The new thing in Hollywood is asking, telling, pleading with audiences and critics not to spoil plot twists. Except this is not a new thing; it’s the long shadow of that creep, Alfred Hitchcock.
Deadline reported that, in advance of the Cannes premiere of Once Upon a Time... in Hollywood, Quentin Tarantino has posted an open letter asking everybody to keep their traps shut about the movie’s details: “The cast and crew have worked hard to create something original, and I only ask that everyone avoids revealing anything that would prevent later audiences from experiencing the film in the same way.” The film’s Twitter account distributed it in retro form.
This is after the Russo brothers, directors of Avengers: Endgame, released a statement asking nobody to spoil their movie, and Marvel ran a hashtag campaign, #DontSpoilTheEndgame, on Twitter. Bloody Disgusting quickly noted the similarity to the marketing strategy for Psycho.
Psycho is structured around a series of shocking twists, most famously the murder of Janet Leigh’s character. Of course, the shower scene is now so famous that it obscures just how shocking it would have been at the time, because Leigh was the star of the movie, and yet she’s killed not even halfway through. This was potentially a problem; it’s a thriller, so they didn’t want big twists leaking out. Crew members signed NDA agreements, and the movie wasn’t screened for critics, the BBC explained.
But Hitchcock and his distributor, Paramount, went even further and, in a brilliant stroke of marketing, turned the need to preserve this hairpin turn in the plot into an entire promotional strategy: They publicly begged filmgoers not to spoil the SHOCKING DETAILS for others. Advertisements in local papers across the country relentlessly played this up, asking, “After you see Psycho don’t give away the ending—it’s the only one we have.”
It ran as a little signed note from Alfred Hitchcock himself, a personal request from the famous director. Some showings had a cardboard standup of Hitchcock, with a note explaining that once the show started, they wouldn’t let anybody in, no exceptions, for the sake of fairness and everyone’s own good. This video lays out the entire strategy in detail, including heavily promoting the showtimes and refusing to let people into the theater until the scheduled start.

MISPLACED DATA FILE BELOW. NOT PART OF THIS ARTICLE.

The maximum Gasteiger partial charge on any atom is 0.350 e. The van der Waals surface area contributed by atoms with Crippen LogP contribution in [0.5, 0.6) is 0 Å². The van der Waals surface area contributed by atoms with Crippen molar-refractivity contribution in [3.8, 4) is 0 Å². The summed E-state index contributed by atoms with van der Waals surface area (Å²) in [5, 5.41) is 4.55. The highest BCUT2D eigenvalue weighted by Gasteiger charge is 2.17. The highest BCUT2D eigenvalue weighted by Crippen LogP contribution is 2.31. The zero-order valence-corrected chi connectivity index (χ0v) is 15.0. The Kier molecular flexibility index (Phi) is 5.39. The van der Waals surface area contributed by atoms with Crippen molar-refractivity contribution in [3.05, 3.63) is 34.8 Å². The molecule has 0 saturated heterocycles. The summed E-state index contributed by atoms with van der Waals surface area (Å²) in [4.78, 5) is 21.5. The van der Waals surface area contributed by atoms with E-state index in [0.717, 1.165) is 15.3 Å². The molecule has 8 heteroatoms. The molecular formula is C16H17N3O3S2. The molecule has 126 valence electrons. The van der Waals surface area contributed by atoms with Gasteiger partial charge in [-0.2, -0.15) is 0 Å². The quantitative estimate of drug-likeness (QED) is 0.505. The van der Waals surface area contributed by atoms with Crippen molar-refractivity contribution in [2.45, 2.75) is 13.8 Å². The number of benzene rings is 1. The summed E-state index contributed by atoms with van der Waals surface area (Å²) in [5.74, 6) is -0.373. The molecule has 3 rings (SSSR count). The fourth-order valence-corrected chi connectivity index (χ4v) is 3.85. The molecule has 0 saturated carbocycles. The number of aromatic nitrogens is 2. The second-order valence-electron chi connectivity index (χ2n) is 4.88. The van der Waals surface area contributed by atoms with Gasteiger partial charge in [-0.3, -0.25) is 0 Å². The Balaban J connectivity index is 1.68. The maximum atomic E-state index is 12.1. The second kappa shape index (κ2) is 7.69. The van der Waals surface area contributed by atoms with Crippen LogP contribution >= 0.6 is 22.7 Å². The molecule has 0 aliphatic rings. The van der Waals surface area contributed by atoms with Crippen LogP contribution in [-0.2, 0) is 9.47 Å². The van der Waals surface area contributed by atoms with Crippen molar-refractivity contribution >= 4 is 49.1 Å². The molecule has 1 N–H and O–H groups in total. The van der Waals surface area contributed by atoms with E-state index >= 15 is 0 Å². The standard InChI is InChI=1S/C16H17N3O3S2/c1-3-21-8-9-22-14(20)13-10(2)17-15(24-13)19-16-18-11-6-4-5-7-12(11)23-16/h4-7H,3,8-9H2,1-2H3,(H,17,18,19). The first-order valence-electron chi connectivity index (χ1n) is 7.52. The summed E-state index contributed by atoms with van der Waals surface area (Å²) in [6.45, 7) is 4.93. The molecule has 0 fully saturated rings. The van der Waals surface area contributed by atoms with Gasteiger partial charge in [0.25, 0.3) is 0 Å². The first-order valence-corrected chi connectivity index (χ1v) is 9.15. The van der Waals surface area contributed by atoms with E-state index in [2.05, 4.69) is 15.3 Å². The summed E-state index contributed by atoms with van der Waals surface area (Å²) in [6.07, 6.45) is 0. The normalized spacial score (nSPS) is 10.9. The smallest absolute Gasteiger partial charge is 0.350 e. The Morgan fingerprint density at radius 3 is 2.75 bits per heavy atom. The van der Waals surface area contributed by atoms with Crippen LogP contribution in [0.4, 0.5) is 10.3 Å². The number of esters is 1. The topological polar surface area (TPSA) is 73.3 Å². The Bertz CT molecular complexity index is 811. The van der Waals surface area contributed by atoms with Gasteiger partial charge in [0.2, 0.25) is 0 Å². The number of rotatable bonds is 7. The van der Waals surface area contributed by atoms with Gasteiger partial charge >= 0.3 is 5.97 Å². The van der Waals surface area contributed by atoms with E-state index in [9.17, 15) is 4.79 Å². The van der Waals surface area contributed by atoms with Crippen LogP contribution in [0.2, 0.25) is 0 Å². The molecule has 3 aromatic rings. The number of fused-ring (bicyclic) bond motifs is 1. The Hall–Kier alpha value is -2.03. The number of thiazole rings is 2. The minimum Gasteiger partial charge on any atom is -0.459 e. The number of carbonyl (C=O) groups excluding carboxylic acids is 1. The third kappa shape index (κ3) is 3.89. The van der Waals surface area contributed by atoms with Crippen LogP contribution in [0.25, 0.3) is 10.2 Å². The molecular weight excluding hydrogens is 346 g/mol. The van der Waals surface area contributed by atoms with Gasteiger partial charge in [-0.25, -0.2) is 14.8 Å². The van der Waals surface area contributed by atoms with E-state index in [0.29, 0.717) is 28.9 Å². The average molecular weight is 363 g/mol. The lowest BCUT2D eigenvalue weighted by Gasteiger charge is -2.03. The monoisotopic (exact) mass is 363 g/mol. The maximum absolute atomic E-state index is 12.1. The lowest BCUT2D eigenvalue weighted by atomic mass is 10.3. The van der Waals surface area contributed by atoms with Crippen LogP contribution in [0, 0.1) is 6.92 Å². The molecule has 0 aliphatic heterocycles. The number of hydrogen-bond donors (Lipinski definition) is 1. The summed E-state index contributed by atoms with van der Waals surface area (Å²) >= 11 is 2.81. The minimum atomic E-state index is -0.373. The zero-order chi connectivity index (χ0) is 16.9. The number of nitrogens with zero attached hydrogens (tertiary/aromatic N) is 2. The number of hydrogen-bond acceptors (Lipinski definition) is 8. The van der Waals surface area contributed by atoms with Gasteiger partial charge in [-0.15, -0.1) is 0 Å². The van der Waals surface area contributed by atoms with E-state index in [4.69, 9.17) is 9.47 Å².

Getting strict about the schedule was novel because at the time, people were much more casual about when they got to the theater—people were much more likely to wander in whenever, watch to the end, and sit through the beginning you’d missed. (You know, the way a lot of us spent the early 2000s watching action movies on cable TV.)
Of course, pleading and demanding that audiences keep spoilers to themselves was just a clever way of playing up the fact that there would be jaw-dropping details that everyone simply HAD to experience for themselves by ponying up for the ticket as quickly as possible. It’s textbook FOMO creation, and, if anything, the play has gotten even easier to run with the advent of the 24/7 hype cycle and the internet content machine. While the requests by the Russos and Tarantino suggests that the internet makes it harder to have some theoretical pure moviegoing experience, it also gives them a handy device for touting the fact that you’d better get to their movies as soon as possible because you don’t want to miss out.
The style and tone of the letters even sound a little like the requests from Hitchcock that ran in papers all over America.